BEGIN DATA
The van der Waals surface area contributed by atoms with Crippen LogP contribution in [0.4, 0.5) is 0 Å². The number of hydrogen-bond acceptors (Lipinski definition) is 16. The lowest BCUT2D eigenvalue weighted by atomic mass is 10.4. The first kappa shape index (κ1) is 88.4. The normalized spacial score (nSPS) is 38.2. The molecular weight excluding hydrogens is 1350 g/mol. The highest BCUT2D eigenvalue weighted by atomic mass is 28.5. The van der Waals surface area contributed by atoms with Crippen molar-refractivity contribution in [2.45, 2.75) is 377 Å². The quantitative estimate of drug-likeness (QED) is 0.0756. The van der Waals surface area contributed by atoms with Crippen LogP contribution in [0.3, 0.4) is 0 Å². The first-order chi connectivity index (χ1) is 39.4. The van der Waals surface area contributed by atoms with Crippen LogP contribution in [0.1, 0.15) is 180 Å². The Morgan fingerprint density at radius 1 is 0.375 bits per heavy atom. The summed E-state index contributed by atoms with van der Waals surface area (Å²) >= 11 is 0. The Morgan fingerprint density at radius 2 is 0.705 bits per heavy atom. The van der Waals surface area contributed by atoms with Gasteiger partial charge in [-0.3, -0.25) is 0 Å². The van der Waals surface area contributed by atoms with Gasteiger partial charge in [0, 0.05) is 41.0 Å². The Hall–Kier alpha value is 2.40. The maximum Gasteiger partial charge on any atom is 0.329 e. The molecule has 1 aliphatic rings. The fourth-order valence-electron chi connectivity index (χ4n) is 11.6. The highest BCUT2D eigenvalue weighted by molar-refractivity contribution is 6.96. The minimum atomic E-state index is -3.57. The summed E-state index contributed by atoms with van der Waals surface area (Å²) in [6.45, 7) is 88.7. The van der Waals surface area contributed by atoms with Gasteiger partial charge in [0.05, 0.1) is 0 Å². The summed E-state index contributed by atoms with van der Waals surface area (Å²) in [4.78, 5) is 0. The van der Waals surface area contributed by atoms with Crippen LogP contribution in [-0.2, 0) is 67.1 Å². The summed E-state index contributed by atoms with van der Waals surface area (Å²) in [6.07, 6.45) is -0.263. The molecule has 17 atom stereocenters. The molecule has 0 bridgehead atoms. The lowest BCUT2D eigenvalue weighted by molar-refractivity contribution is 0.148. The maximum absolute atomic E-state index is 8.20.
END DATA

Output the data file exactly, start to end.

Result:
The van der Waals surface area contributed by atoms with Crippen LogP contribution in [0.4, 0.5) is 0 Å². The number of hydrogen-bond acceptors (Lipinski definition) is 16. The lowest BCUT2D eigenvalue weighted by atomic mass is 10.4. The first kappa shape index (κ1) is 88.4. The normalized spacial score (nSPS) is 38.2. The molecular weight excluding hydrogens is 1350 g/mol. The highest BCUT2D eigenvalue weighted by atomic mass is 28.5. The van der Waals surface area contributed by atoms with Crippen molar-refractivity contribution in [2.45, 2.75) is 377 Å². The quantitative estimate of drug-likeness (QED) is 0.0756. The van der Waals surface area contributed by atoms with Crippen LogP contribution in [0.3, 0.4) is 0 Å². The first-order chi connectivity index (χ1) is 39.4. The van der Waals surface area contributed by atoms with Crippen LogP contribution in [0.1, 0.15) is 180 Å². The Morgan fingerprint density at radius 1 is 0.375 bits per heavy atom. The summed E-state index contributed by atoms with van der Waals surface area (Å²) >= 11 is 0. The Morgan fingerprint density at radius 2 is 0.705 bits per heavy atom. The van der Waals surface area contributed by atoms with Gasteiger partial charge in [-0.3, -0.25) is 0 Å². The van der Waals surface area contributed by atoms with Gasteiger partial charge in [0, 0.05) is 41.0 Å². The Hall–Kier alpha value is 2.40. The maximum Gasteiger partial charge on any atom is 0.329 e. The molecule has 1 aliphatic rings. The fourth-order valence-electron chi connectivity index (χ4n) is 11.6. The highest BCUT2D eigenvalue weighted by molar-refractivity contribution is 6.96. The minimum atomic E-state index is -3.57. The summed E-state index contributed by atoms with van der Waals surface area (Å²) in [6.45, 7) is 88.7. The van der Waals surface area contributed by atoms with Gasteiger partial charge in [0.05, 0.1) is 0 Å². The summed E-state index contributed by atoms with van der Waals surface area (Å²) in [4.78, 5) is 0. The van der Waals surface area contributed by atoms with Crippen LogP contribution in [-0.2, 0) is 67.1 Å². The summed E-state index contributed by atoms with van der Waals surface area (Å²) in [6.07, 6.45) is -0.263. The molecule has 17 atom stereocenters. The molecule has 0 bridgehead atoms. The lowest BCUT2D eigenvalue weighted by molar-refractivity contribution is 0.148. The maximum absolute atomic E-state index is 8.20.